This one is for all the renters out there, I feel you! It’s hard to find ways to make your lifestyle work in a place you can’t change to suit your needs. This is especially true when it comes to storage. A lot of rentals don’t even have built-in wardrobes. If they do, they tend to be laughably tiny. You have to get creative to find solutions that provide extra storage without taking up precious space and/or being an eyesore. Enter: the foldable DIY clothes rack!
This clothing rack fits in the corner and makes use of what is usually an empty, purposeless space in your room. Open it up to hang your clothes – fold it and put it away when you don’t need it!!
I love the minimalist aesthetic and rounded corners. Scroll down to learn how to build this DIY clothes rack 😃 All you need is some thin lumber board and a couple of brass hinges!
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- Wood lumber board 4.5 x 2.5 x 500cm (1.7 x 1″, get at least 5.5 yards)
- 4 cm (1.5″) brass hinges
- Pocket hole jig
- Flathead screws
- Wood glue
- Wood filler past
Step 1: Cut the wood
To start, cut the lumber boards into the following pieces. You’re cutting into boards that are 4.5cm (1.7″) wide and 2.5cm (1″) thick so I’m only providing the length needed below since the width and the thickness don’t change. If you don’t own a saw, you could ask a friend to help you out (it’s a very quick job!) or get the wood cut for you at the hardware store. Mark out the letters onto the pieces to help you remember, we’ll sand the pieces down later so the pen/ pencil mark will disappear!
- A: (2 pieces) 141cm / 55.5″
- B: (1 piece) 32cm / 12.6″
- C: (6 pieces) 9cm / 3.5″
- D: (1 piece) 41cm / 16.1″
- E: (1 piece) 91cm / 35.8″
- F: (2 pieces) 41cm / 16.1″
- G: (1 piece) 95.5cm / 37.6″
For the C pieces, the idea is to get wide wooden squares using the same lumber boards you’re using for all the other pieces so you don’t have to buy a different width of lumber.
Cut 6 lengths of wood 9cm (3.5″) long. Take 2 pieces and apply wood glue to the edges. Press the pieces together with clamps to obtain a square of wood. Repeat with the other 4 pieces to get 2 other squares. To make the rounded corners, use a compass to draw the curve, like in the picture above. Cut out the 3 curved shapes with a jigsaw.
Step 2: Drill pocket holes
Now that you have all your pieces ready, use a pocket drill kit to make pocket holes in all the places indicated in the plan above.
I’m using a very cheap pocket hole jig (get it here), simple but does the job! If it’s your first time drilling pocket holes, don’t worry it’s very easy. Practice on a few pieces of scrap wood before you work on the pieces you cut for the DIY clothes rack.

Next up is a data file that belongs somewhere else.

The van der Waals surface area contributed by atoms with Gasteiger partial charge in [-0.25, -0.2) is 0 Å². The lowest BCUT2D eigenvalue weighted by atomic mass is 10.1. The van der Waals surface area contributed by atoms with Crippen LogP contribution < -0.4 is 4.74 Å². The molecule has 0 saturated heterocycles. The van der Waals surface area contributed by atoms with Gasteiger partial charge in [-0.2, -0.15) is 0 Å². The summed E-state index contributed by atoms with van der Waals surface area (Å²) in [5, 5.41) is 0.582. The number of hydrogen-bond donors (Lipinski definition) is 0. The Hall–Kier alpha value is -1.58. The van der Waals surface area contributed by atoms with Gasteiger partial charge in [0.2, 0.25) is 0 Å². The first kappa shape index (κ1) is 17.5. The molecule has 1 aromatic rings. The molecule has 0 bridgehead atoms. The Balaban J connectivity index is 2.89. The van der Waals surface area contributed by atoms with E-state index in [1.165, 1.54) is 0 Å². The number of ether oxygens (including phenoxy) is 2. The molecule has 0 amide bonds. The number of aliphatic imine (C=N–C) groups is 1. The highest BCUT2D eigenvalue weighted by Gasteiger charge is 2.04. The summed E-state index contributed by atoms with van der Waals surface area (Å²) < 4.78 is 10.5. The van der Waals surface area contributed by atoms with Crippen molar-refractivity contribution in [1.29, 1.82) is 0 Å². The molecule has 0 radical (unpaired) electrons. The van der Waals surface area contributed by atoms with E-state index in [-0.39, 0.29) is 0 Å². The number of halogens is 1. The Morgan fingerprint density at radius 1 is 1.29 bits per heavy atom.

Place the pocket hole jig on top of the wood piece over the area where you need pocket holes. Make sure the jig entry holes are facing away from the end of the lumber board, like in the picture above. Clamp the jig to the wood and insert the drill bit into the entry holes. Drill in one smooth movement and repeat for the other hole. Here’s a video showing you how to use a pocket hole jig in more detail!
Step 3: Assemble the wooden frame
Once all your pocket holes have been drilled, you can assemble the wooden frames like in the woodworking plan I provided above. For the F pieces, which are the supporting boards at the bottom of the frames, their placement is subjective. I put mine 35cm (14″) away from the feet but you can place them slightly lower or higher to suit your taste!
Apply some wood glue to the ends where the joint meet.
Press the boards together with a clamp and insert screws into the pocket holes. It’s OK if there is a small gap at the joint between some pieces. Use some wood filler paste to close the gaps.
Leave your 2 wooden frames until both the wood glue and the wood filler are dry.
Step 4: Paint the clothes rack
Now that your frames have dried, sand them down. You want to achieve smooth and rounded edges. Make sure you sand away all the letter marks you made on the wood. The wood filler around the joint should also be sanded until it’s almost invisible.
I painted the frames white except the lower supporting posts (the F pieces) to show the natural wood grain. Before you start painting the frames, place some masking tape on the supporting posts to protect them when you paint the rest of the frame. Rub the masking tape to make sure it adheres to the wood properly and to prevent the paint from bleeding underneath the tape.
Place protection, like a big piece of cardboard or tarp, on the floor or table and lay down your frames. Apply the first coat of paint and let it dry well before you apply the second. If needed, you can sand the frames lightly in between coats to achieve the smoothest finish.
Step 5: Attach the hinges
When your painted frames are dry, place them on top of each other with the “good” side facing in (that’s the side without the pocket holes). Make sure they are exactly on top of each other, check the position of the feet and sides for alignment. Screw in the two hinges with the brass screws they came with when you bought them.
And voila! Your DIY Clothes Rack is done, place it upright and open it up to start hanging your clothes. In my home, it lives in our second bedroom and we’re wondering how we ever lived without it! What do you think of placing in the entrance? That would especially useful for renters who can’t drill into the wall to put up coat hooks.